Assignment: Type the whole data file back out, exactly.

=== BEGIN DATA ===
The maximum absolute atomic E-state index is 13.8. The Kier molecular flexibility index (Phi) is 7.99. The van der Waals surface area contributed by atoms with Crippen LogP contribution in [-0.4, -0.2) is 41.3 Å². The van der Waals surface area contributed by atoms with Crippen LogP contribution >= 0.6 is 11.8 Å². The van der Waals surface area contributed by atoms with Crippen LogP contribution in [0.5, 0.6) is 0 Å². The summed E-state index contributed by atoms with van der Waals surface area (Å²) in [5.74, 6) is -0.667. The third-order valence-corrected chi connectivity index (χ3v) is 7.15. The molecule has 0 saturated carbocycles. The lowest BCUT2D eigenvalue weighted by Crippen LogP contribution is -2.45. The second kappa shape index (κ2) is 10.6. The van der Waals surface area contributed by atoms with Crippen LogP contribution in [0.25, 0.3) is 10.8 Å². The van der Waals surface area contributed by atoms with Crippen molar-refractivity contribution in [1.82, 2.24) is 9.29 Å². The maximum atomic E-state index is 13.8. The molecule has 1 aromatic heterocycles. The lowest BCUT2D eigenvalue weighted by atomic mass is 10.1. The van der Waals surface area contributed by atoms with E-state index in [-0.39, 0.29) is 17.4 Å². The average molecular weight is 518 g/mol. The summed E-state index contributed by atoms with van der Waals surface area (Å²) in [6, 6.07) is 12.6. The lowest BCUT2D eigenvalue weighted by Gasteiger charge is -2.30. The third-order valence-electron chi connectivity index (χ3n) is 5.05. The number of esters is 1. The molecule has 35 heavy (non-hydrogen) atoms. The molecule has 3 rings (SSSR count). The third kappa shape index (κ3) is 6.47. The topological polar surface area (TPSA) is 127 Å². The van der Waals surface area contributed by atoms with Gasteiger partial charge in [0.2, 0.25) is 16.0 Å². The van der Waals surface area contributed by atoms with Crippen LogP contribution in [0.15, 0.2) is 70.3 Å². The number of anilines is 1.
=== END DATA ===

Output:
The maximum absolute atomic E-state index is 13.8. The Kier molecular flexibility index (Phi) is 7.99. The van der Waals surface area contributed by atoms with Crippen LogP contribution in [-0.4, -0.2) is 41.3 Å². The van der Waals surface area contributed by atoms with Crippen LogP contribution >= 0.6 is 11.8 Å². The van der Waals surface area contributed by atoms with Crippen LogP contribution in [0.5, 0.6) is 0 Å². The summed E-state index contributed by atoms with van der Waals surface area (Å²) in [5.74, 6) is -0.667. The third-order valence-corrected chi connectivity index (χ3v) is 7.15. The molecule has 0 saturated carbocycles. The lowest BCUT2D eigenvalue weighted by Crippen LogP contribution is -2.45. The second kappa shape index (κ2) is 10.6. The van der Waals surface area contributed by atoms with Crippen LogP contribution in [0.25, 0.3) is 10.8 Å². The van der Waals surface area contributed by atoms with Crippen molar-refractivity contribution in [1.82, 2.24) is 9.29 Å². The maximum atomic E-state index is 13.8. The molecule has 1 aromatic heterocycles. The lowest BCUT2D eigenvalue weighted by atomic mass is 10.1. The van der Waals surface area contributed by atoms with E-state index in [-0.39, 0.29) is 17.4 Å². The average molecular weight is 518 g/mol. The summed E-state index contributed by atoms with van der Waals surface area (Å²) in [6, 6.07) is 12.6. The lowest BCUT2D eigenvalue weighted by Gasteiger charge is -2.30. The third-order valence-electron chi connectivity index (χ3n) is 5.05. The number of esters is 1. The molecule has 35 heavy (non-hydrogen) atoms. The molecule has 3 rings (SSSR count). The third kappa shape index (κ3) is 6.47. The topological polar surface area (TPSA) is 127 Å². The van der Waals surface area contributed by atoms with Gasteiger partial charge in [0.2, 0.25) is 16.0 Å². The van der Waals surface area contributed by atoms with Crippen LogP contribution in [0.15, 0.2) is 70.3 Å². The number of anilines is 1.